To effectively address traffic congestion in many of America’s largest metropolitan areas, policy makers need to embrace road pricing. This can come in several forms—from central city cordon pricing to high-occupancy toll lanes on urban Interstate segments—and each approach should be tailored to the local peculiarities of a given metropolitan area. Research has found that congestion pricing implementation is highly case specific and subject to public perceptions of value.[6] It follows that policy makers should be extremely concerned with the details of specific projects and in ensuring public trust in any implementation of congestion pricing. It also means the most successful congestion pricing regimes will be narrowly focused on improving traffic flows during peak hours, as opposed to providing governments with new general revenue sources to be appropriated to projects that do not directly benefit the paying users of the priced road.

Federal Policy and Road Pricing

Federal law permits some congestion pricing on federal-aid highways, but can be improved to allow the states to fully take advantage of this tool. Under longstanding federal law, tolling is generally prohibited on the federal-aid highway system. However, in more recent times, Congress has enacted several exceptions to this rule:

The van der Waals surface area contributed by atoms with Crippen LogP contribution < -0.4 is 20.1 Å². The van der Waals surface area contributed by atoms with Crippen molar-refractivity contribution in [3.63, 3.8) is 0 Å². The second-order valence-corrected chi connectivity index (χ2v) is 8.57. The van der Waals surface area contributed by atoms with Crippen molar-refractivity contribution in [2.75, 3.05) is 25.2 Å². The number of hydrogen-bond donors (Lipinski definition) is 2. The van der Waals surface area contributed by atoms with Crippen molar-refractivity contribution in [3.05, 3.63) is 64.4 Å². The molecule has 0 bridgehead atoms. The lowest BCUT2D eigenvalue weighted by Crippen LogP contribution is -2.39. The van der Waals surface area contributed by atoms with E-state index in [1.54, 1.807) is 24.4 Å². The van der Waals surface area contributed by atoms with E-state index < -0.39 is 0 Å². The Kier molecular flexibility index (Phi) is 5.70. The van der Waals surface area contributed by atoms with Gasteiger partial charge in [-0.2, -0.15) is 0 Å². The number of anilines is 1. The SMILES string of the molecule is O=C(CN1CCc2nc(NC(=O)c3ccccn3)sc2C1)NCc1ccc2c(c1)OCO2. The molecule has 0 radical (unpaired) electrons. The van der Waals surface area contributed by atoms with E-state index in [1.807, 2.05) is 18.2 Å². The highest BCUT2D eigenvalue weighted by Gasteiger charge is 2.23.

• Section 129 general toll program exemptions.[7] Initially codified to exempt pre-Interstate system toll facilities from the federal prohibition, Congress has gradually expanded Section 129 to include exemptions for:
    • Initial construction of highways, bridges, or tunnels;
    • Initial construction of new lanes on highways bridges, and tunnels as long as the number of toll-free lanes is not reduced;
    • Reconstruction or replacement of a bridge or tunnel;
    • Reconstruction of a non-Interstate highway; and
    • Reconstruction, restoration, or rehabilitation of an Interstate highway as long as the number of toll-free lanes is not reduced.
  • Section 166 HOV/HOT lane conversion exemptions.[8] Section 166 permits the conversion of high-occupancy vehicle lanes to high-occupancy (HOV) toll lanes. High-occupancy toll (HOT) lanes are defined as high-occupancy vehicle lanes that allow vehicles traveling below the minimum occupancy requirement to use the lanes in exchange for paying a toll.
  • Interstate System Reconstruction and Rehabilitation Pilot Program.[9] This pilot program allows three participating projects to impose tolls on existing Interstate lanes. Each of the three projects must be in different states. Section 1411(c) of the Fixing America’s Surface Transportation (FAST) Act of 2015 added additional requirements on state legislative authority and a “use it or lose it” three-year time frame for participating states to complete the program’s requirements.